As I’ve discovered via comment conversation with another user, you have a uniquely tricky situation on your hands. You are attempting to describe what is essentially two layers of dependence.
I’d say you are correct that “dependent” has financial connotations
On one level, you are saying that this person is dependent on parental support. In my (USA) experience, the word “dependent” usually indicates financial reliance. This may have a lot to do with the language of our tax forms, on which any child you support is considered your dependent (we spell the noun and adjective the same here). If I overheard someone say:
She’s still dependent on her parents.
I would assume the person being discussed is reliant on her parents for money, whether or not she lives at home. In fact, I would probably assume that she does not live at home since if that were the case the speaker would have mentioned that fact instead and left the financial dependence implied.
“Dependent” has other connotations as well
In addition to the sense above, which would be most clearly understood in cases where someone relies on financial support, there are other elements that may play in the minds of the audience.
Addiction (drugs). This is sometimes referred to as a dependency (on a substance).
Relationships (psychology). Elements from psychology jargon have entered the vernacular, so you may hear references to dependent/enabler relationships or co-dependent relationships.
Dependency on dependency
As I mentioned at the top of the post, you’re probably getting tripped up on wanting to say similar things about the situation itself and this person’s relationship to the situation. Both are characterized by dependency:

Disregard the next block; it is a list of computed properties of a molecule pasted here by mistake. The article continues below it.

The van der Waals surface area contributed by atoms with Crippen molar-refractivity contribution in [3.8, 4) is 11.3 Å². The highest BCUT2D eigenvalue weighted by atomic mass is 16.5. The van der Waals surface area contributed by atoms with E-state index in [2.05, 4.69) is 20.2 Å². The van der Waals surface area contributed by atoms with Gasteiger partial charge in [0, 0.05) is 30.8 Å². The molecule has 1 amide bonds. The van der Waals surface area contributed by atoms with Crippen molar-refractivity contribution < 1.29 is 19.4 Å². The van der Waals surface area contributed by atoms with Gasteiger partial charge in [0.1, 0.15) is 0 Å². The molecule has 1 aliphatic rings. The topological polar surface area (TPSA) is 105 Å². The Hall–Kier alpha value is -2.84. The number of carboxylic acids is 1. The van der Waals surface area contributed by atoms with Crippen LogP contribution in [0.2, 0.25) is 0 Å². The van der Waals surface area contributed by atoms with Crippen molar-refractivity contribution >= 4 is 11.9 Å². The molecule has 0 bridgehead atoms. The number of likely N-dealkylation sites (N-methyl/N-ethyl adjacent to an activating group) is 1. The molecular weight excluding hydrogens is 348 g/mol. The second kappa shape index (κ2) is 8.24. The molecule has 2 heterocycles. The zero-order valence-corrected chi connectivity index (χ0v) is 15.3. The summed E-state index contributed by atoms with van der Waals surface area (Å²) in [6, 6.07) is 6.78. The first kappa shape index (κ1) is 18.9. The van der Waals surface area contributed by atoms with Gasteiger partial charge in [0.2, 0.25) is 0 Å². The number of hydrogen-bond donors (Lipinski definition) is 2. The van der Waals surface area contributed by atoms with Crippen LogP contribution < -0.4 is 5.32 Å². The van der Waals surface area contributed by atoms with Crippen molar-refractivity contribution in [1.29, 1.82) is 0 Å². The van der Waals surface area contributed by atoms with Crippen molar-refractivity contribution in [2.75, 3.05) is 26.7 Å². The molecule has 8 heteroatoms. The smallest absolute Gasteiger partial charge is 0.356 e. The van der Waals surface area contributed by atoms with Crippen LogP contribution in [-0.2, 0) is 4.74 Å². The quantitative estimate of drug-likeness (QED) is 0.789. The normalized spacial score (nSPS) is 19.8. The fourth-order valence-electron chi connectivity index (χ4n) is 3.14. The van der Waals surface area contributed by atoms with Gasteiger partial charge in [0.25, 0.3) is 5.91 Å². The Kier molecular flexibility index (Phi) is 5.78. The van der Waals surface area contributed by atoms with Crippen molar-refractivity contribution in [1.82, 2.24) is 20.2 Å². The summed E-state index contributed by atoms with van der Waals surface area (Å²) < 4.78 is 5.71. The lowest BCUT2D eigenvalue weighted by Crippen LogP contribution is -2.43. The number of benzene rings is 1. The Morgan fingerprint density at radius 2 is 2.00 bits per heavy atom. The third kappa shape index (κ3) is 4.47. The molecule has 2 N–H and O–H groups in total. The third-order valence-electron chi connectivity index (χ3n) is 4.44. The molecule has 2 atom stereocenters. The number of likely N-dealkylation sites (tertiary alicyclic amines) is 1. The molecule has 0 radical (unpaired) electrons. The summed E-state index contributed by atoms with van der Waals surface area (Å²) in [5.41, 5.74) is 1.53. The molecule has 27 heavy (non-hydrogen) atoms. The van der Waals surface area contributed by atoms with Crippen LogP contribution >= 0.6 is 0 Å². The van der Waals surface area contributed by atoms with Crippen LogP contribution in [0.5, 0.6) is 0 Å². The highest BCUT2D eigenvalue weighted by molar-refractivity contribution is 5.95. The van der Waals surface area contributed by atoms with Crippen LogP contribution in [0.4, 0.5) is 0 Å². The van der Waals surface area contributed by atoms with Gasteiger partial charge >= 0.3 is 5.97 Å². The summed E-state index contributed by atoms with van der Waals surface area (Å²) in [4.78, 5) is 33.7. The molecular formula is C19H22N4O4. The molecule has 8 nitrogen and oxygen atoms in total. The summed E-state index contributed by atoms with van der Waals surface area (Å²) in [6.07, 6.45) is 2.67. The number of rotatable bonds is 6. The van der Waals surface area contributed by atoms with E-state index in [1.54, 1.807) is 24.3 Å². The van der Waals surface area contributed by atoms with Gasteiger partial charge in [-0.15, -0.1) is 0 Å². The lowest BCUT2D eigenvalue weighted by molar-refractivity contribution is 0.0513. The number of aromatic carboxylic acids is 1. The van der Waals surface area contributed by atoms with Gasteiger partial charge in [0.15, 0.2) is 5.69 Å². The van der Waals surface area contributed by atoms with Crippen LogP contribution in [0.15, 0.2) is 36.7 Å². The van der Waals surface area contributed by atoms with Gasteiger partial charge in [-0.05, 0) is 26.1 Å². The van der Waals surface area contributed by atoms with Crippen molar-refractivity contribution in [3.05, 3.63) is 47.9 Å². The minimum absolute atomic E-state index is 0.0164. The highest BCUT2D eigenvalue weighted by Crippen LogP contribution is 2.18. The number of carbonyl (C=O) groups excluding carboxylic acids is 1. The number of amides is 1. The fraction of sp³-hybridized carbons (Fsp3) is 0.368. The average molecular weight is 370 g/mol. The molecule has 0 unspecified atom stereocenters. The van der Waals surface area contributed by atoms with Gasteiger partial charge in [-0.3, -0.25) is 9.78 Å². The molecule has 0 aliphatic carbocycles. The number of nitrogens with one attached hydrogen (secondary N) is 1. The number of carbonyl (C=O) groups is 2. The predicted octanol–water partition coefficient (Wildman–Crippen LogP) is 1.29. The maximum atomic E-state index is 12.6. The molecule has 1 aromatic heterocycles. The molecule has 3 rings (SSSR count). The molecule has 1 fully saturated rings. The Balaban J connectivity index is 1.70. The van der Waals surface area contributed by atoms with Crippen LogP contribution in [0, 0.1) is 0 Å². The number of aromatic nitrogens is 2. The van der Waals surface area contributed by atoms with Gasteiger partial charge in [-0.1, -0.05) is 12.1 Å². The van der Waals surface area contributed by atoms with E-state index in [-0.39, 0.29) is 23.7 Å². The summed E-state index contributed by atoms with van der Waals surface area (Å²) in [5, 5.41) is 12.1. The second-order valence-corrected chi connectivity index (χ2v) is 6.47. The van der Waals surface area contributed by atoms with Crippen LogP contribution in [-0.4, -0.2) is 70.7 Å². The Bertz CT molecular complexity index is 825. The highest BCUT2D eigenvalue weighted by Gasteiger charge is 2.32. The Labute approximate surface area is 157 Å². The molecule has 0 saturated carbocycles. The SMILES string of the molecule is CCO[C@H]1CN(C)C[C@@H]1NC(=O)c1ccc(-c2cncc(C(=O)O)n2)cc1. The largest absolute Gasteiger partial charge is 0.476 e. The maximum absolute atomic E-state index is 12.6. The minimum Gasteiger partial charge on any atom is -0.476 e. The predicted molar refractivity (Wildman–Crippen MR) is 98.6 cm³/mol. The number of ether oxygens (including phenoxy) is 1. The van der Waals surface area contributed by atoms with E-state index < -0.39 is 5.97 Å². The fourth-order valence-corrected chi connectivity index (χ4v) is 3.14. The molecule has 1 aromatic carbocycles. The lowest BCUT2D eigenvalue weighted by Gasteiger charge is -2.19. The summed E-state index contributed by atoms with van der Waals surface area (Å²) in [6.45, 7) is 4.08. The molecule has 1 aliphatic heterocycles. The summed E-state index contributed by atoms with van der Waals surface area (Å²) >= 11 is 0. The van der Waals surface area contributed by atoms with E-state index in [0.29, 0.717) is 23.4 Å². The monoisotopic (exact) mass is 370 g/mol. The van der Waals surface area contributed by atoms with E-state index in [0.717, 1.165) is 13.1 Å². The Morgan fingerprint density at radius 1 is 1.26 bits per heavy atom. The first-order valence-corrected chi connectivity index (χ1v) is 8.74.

- Person’s situation: He depends on his parents to provide certain things.
- Person’s relationship to the situation: He has grown dependent on this situation of dependency.
To avoid all of the above, I think most native speakers would take a different path altogether. Here are some things I could imagine hearing about this situation:
- “You’ve grown accustomed to the lifestyle your parents provide.”
- “You need to leave the nest.” or “You need to cut the cord.”
- “You are experiencing failure to launch.”
The last one may only work in the cultural presence of this movie (check the link for some real-world usage of “dependent”). There’s also an article in The Huffington Post, entitled Failure to Launch Syndrome: What You Need to Know to Help Your Dependent Adult Child, which was written yesterday has a lot of good examples of related language.
Editing the original phrase for tenses
Your original phrasing is pretty good, but the tenses don’t seem quite right to me. Here’s how I think they should be:
I think you’ve got(ten) used to being dependent on your parents...